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The Central Bank Individual Accountability Framework Bill is finally published

10 August, 2022

The Central Bank (Individual Accountability Framework) Bill 2022 sets out changes to the Central Bank of Ireland’s (CBI) powers in an effort to strengthen and enhance individual accountability in the financial services industry. This will be achieved by breaking the ‘participation link’, which requires wrongdoing by the firm to be proved before enforcement action can commence against individuals in that firm.

The Bill also introduces amendments to the CBI’s Administrative Sanctions Procedure to bring it in line with the Supreme Court’s 2021 decision in Zalewski v An Adjudication Officer.

The Bill will ensure greater transparency and clearer accountability within financial service providers by requiring firms to:

  • clearly describe where responsibility lies through statements of responsibility and management responsibility maps;
  • confirm through an annual certificate of compliance that those performing controlled functions (CFs) are, and remain, “fit and proper”;
  • introduce new common conduct standards for CFs, additional conduct standards for pre-approval controlled functions (PCFs) and any other individuals exercising significant influence on the firm and business standards applicable to the firm; and
  • impose on senior executive function holders (SEFs) a duty of responsibility to take “any step that is reasonable in the circumstances” in relation to the business areas they are responsible for to avoid contravention of the firm’s financial services obligations.

This is a change in language set out in the General Scheme of the Individual Accountability Framework Bill in 2021, which required SEFs to “take reasonable steps”. But without specific examples, the practical impact of this change remains unclear.

The Bill also includes an obligation on individuals performing CFs and PCFs to take any steps that are reasonable in the circumstances to ensure the conduct standards are met. 

Where an individual acknowledges a contravention, an alternative procedure will be made available under the Administrative Sanctions Procedure (ASP). This will allow the CBI to dispense an enquiry, and impose a sanction on the individual, which will not take effect unless confirmed by the High Court.

The key actions to take now

The details around key elements of the regime—specifically, statements of responsibility, management responsibility maps and reasonable steps—will be set out by the CBI in a consultation paper once the Bill is enacted. Regulations will be subsequently finalised following this consultation.

However, firms should commence their preparations now by considering the following:

  1. Clarity around responsibilities and the overall governance framework

    Firms will be required to produce  responsibility maps and statements of responsibility for all SEFs. In the UK, the regulator highlighted weaknesses in these documents with regard to matters reserved for decision-making bodies (for example, boards versus board committees) and how individual responsibilities fit into the overall governance framework. Firms should review their current governance framework, committee terms of reference and individual responsibilities to identify gaps or areas of overlap, and ensure consistency across their documentation.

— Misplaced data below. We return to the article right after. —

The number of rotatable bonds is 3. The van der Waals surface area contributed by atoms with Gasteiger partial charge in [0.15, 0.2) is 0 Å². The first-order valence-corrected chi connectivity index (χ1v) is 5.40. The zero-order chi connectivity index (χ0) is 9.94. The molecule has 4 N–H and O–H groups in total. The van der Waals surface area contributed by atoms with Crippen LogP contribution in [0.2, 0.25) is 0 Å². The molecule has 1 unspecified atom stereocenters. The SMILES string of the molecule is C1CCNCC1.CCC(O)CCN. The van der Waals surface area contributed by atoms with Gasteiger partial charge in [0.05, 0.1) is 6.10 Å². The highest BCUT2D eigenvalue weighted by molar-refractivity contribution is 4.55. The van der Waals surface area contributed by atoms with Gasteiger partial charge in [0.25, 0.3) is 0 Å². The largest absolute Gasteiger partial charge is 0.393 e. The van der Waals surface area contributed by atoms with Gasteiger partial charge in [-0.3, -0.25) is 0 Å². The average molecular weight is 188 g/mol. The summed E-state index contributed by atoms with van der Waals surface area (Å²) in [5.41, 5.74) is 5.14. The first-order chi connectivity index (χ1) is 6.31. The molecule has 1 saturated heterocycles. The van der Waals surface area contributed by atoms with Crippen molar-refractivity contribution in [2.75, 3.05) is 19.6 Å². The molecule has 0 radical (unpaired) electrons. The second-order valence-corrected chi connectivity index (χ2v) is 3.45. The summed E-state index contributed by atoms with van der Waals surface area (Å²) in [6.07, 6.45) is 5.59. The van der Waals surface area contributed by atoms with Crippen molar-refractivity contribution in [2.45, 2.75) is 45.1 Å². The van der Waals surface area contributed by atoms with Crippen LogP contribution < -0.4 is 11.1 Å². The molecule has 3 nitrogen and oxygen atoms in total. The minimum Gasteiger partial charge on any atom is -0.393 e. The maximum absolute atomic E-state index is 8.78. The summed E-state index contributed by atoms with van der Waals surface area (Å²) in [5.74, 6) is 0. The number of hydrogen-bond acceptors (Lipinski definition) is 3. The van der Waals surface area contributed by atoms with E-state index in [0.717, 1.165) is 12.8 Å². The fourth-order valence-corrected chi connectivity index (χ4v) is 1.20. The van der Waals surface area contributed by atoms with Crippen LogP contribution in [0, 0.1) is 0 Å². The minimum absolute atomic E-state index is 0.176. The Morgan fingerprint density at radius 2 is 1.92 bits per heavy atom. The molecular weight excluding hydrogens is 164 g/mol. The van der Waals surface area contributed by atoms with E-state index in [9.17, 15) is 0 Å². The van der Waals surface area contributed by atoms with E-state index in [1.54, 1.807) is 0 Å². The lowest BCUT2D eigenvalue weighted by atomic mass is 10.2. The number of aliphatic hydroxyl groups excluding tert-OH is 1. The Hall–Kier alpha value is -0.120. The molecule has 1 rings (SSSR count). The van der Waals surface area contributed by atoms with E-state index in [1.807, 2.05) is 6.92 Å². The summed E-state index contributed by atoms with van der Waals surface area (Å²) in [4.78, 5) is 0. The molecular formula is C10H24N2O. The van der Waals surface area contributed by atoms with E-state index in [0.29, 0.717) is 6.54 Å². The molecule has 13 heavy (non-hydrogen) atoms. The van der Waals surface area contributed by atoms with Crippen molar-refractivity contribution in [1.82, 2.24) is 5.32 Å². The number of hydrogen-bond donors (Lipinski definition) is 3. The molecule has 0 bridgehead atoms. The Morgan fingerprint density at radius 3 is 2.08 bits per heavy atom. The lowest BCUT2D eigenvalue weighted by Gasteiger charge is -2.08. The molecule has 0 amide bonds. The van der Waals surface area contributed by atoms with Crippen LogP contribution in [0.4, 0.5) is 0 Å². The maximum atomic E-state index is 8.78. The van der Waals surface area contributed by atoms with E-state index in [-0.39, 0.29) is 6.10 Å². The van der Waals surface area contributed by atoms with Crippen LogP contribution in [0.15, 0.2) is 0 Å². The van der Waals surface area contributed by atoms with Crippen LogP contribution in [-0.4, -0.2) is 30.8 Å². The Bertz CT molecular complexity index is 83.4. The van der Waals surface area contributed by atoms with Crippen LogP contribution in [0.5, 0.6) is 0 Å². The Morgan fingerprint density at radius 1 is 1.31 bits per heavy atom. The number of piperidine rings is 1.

2. Individual and collective responsibility

    The increased regulatory scrutiny of individual responsibility should not be interpreted as undermining expectations around collective decision-making. How the board, in particular, interacts to set the tone from the top, determine strategy and challenge the executive on its implementation will remain a key area of focus for supervisors. Individuals, however, will need to be clear on how key decisions are reached and whether challenges or alternatives have been given sufficient consideration. Communicating increased regulatory expectations to the board, and non-executive directors in particular, workshopping how reasonable steps may be demonstrated and illustrating the complementary nature of individual and collective responsibility are examples of activities that can be implemented now. 

  3. Implementation: business as usual

    Individual accountability is a journey rather than a destination. Aligning processes around conduct breach monitoring and reporting will require ongoing support, training and refinement. Considering how you will embed and test the desired culture and behaviours required to demonstrate that you are adhering to the spirit—not just the letter—of the requirements will also be an iterative journey. It is never too soon to start thinking about how you can enhance your culture of accountability and articulate that the work doesn’t stop once the project is complete, but is an ongoing process of review and refinement.

We are here to help you

PwC has considerable experience working with firms to implement accountability regimes across the world. Our projects include:

  • the UK’s Senior Managers and Certification Regime (SMCR);
  • the Australian Financial Accountability Regime (FAR);
  • Singapore’s Individual Accountability and Conduct Regime; and
  • Ireland’s Senior Executive Accountability Regime (SEAR).

PwC has developed integrated frameworks, systems and processes that utilise experts in regulation and compliance, programme management, data and technology, people and change management to manage and support implementation programmes and ease the transition from the project phase to business as usual.

Contact us

Sinead Ovenden

Partner, PwC Ireland (Republic of)

Muireann O'Keeffe

Director, PwC Ireland (Republic of)

Karen Donnelly

Director, PwC Ireland (Republic of)

Julie Kennedy

Director, PwC Ireland (Republic of)

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